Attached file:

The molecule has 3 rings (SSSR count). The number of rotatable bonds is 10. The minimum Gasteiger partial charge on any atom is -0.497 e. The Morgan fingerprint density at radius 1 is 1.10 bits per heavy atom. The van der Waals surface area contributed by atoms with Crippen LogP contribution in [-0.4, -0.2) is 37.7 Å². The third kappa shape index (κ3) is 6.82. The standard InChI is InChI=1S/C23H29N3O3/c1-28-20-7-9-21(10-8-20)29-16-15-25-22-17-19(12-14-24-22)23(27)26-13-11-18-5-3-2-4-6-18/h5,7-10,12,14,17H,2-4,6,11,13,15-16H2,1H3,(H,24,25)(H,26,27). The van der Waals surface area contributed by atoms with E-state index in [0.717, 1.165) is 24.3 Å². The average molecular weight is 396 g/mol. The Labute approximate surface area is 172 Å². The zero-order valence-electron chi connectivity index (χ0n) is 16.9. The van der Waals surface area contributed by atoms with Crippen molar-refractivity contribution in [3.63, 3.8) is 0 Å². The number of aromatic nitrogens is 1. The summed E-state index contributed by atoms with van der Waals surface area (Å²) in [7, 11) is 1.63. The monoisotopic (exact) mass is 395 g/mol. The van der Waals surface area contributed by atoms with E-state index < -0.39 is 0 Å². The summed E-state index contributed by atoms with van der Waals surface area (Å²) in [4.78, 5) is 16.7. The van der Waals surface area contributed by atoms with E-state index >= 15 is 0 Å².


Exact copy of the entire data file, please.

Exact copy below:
The molecule has 3 rings (SSSR count). The number of rotatable bonds is 10. The minimum Gasteiger partial charge on any atom is -0.497 e. The Morgan fingerprint density at radius 1 is 1.10 bits per heavy atom. The van der Waals surface area contributed by atoms with Crippen LogP contribution in [-0.4, -0.2) is 37.7 Å². The third kappa shape index (κ3) is 6.82. The standard InChI is InChI=1S/C23H29N3O3/c1-28-20-7-9-21(10-8-20)29-16-15-25-22-17-19(12-14-24-22)23(27)26-13-11-18-5-3-2-4-6-18/h5,7-10,12,14,17H,2-4,6,11,13,15-16H2,1H3,(H,24,25)(H,26,27). The van der Waals surface area contributed by atoms with E-state index in [0.717, 1.165) is 24.3 Å². The average molecular weight is 396 g/mol. The Labute approximate surface area is 172 Å². The zero-order valence-electron chi connectivity index (χ0n) is 16.9. The van der Waals surface area contributed by atoms with Crippen molar-refractivity contribution in [3.63, 3.8) is 0 Å². The number of aromatic nitrogens is 1. The summed E-state index contributed by atoms with van der Waals surface area (Å²) in [7, 11) is 1.63. The monoisotopic (exact) mass is 395 g/mol. The van der Waals surface area contributed by atoms with E-state index < -0.39 is 0 Å². The summed E-state index contributed by atoms with van der Waals surface area (Å²) in [4.78, 5) is 16.7. The van der Waals surface area contributed by atoms with E-state index >= 15 is 0 Å².